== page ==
The Fifth Biggest Lie in HR: We're Responsible for Work/Life Balance....
The Third Biggest Lie In HR: We're Into Pay for Performance....

The Fourth Biggest Lie in HR: It's Our Parental Desire to Provide Great Benefits...

I’m here this week not to give you the normal PR spin about how strategic the HR function can be, but instead to call BS on the biggest lies in HR. It’s not that HR people want to lie. It’s just that we’ve created our own prison: the urban myths that have developed over the last 20 years as the HR function has matured.

And so we’re trapped. We’ve spawned narratives that make the HR function seem like a cross between Mother Teresa and Stuart Smalley, while the team members—aka employees—we serve actually need more tough love, a cross between Jack Welch and Dennis Miller. They need that little thing called the truth, effectively washed down with a bit of leadership, personality and, at times, humor.

Let's roll...

The Fouth Biggest Lie in HR: It’s the company’s desire to provide strong benefits to all team members. How many shades of gray are there on the color wheel? While we like to take care of team members, if it wasn’t part of the American health care system and a competitive necessity related to talent, employers would be out of the benefits business so fast it would make the collapse of Martha Coakley in Massachusetts seem glacial in comparison. As someone who has been fortunate enough to run a self-insured health care plan in a smaller business environment and witness the humanity firsthand, I can tell you the biggest component to this lie is our unwillingness to hold employees accountable for their own health. HR professionals talk about our cost increases during open enrollment, but most of us never really try to change employee behavior through incentives or penalties.

The truth: If we had the guts, we’d tell employees: We’re not Mom. We only provide benefits because it’s an expectation we have to meet in order to compete in the talent game. We have little to no control over insurance costs incurred, and due to our collective unwillingness to penalize smokers and team members who are gold members at Krispy Kreme, we never will. Employees have to take the cost increases we give them as a result, and if we ever get brave enough to try to change the behavior of the outliers, we’ll find we’re too late due to a legislative environment that protects those making unhealthy choices. Wow, that was depressing to write.

Put the donut down and ponder this: If you’re a good HR pro and don’t feel like you actively pitch the lie above, do you actively preach the truth?

If the answer is no, you’ve got work to do before you’re part of the solution.

See the whole list of HR Lies at Workforce here, or wait - I'm previewing them all week long.  Lucky you..

Comments

Tammy Colson

Many small businesses are out of the benefits business, with the exception of providing great benefits for the senior management. (ie. the people who decide whether to provide the benefits)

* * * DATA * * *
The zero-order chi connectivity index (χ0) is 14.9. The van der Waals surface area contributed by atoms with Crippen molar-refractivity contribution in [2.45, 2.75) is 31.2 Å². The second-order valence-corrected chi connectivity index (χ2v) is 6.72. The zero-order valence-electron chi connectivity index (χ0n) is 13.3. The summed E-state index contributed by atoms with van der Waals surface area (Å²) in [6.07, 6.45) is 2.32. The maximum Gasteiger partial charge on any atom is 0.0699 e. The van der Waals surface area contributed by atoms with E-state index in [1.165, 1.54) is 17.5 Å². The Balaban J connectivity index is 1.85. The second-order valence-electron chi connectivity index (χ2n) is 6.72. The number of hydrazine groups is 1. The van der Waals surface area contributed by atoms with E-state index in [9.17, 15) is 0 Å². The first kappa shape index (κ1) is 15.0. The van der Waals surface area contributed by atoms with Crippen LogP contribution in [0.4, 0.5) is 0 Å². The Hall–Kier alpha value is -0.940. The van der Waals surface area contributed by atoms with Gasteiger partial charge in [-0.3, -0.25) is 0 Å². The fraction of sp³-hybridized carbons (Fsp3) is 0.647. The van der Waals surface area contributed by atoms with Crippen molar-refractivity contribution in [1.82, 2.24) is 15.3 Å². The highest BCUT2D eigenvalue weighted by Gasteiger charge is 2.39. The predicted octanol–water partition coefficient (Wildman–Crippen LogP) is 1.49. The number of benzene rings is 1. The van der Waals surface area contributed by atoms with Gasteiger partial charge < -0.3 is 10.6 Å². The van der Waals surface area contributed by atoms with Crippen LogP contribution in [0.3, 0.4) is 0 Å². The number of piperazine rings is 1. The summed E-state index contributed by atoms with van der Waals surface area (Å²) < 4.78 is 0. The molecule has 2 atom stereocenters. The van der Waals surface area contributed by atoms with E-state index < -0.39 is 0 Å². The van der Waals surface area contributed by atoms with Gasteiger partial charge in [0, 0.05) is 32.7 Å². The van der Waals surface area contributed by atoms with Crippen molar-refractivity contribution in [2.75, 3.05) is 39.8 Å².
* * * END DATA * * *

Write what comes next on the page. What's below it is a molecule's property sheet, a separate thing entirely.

I agree that employees need to make healthier choices, and I, as a mostly health conscious individual, shouldn't have to pay for my unhealthy colleagues (or the sick people in the individual insurance pool, at outrageous prices) - but without separating health care from employment, this is the system we are stuck with.

Interviewer

Yes, we're providing the benefits and having honest talks about the cost increases. And lately, we're begun to pay employees to change behaviors toward more health & wellness.

One day, we'll spend less money, but I'm not sure when.

Kim Bailey

Penalties for unhealthy behaviors? Sounds good, but where does THAT end? Which lifestyle choice is JUST over the line....smoking, over eating, some high cholestorol level, people who participate in high risk activities (like rock climbing, skydiving, etc)....why not go all the way....check out their family and genetic history...After all, a perfectly healthy looking young person playing basketball can keel over (it's happened), having a bad heart they knew nothing about until you look at family/genetic history.

WAIT, we can't do that...that is illegal. OK, what if my co-worker gets cancer and I don't...shouldn't they pay more...after all, I'm fine! Or, if their child is born premature....I haven't got any kids, so why am I paying the same???

I know I sound like a smart alek above, but my point (and I do have one) is that who plays God when it comes to what behavior is JUST bad enough for "punishment"....How about rewards instead? I think wellness programs should focus on rewards and results, not "here's what you get if you don't..."

I just don't think we will see the lifestyle, long-term changes you mention we need (and we DO) if we want to really impact health insurance costs, with negative consequenses rather than positive feedback.

By the way, you are absolutetly right that without competition, none of us would even offer benefits....that's what's so great about free enterprise!

Just a thought!

Danic

I thing it's great when the business actively prevents one from participating in healthier behaviors. I had just started an exercise program and was going strong for a month when the endless overtime projects started.

Two months later I simply don't have the time, and the projects aren't ending anytime soon.

Cartuse

I agree that employees need to make healthier choices, and I, as an individual especially health conscious, should not have to pay for my colleagues are not healthy (or sick in the individual insurance group to outrageous prices) - but without separating health care employment, this is the system we're stuck with.

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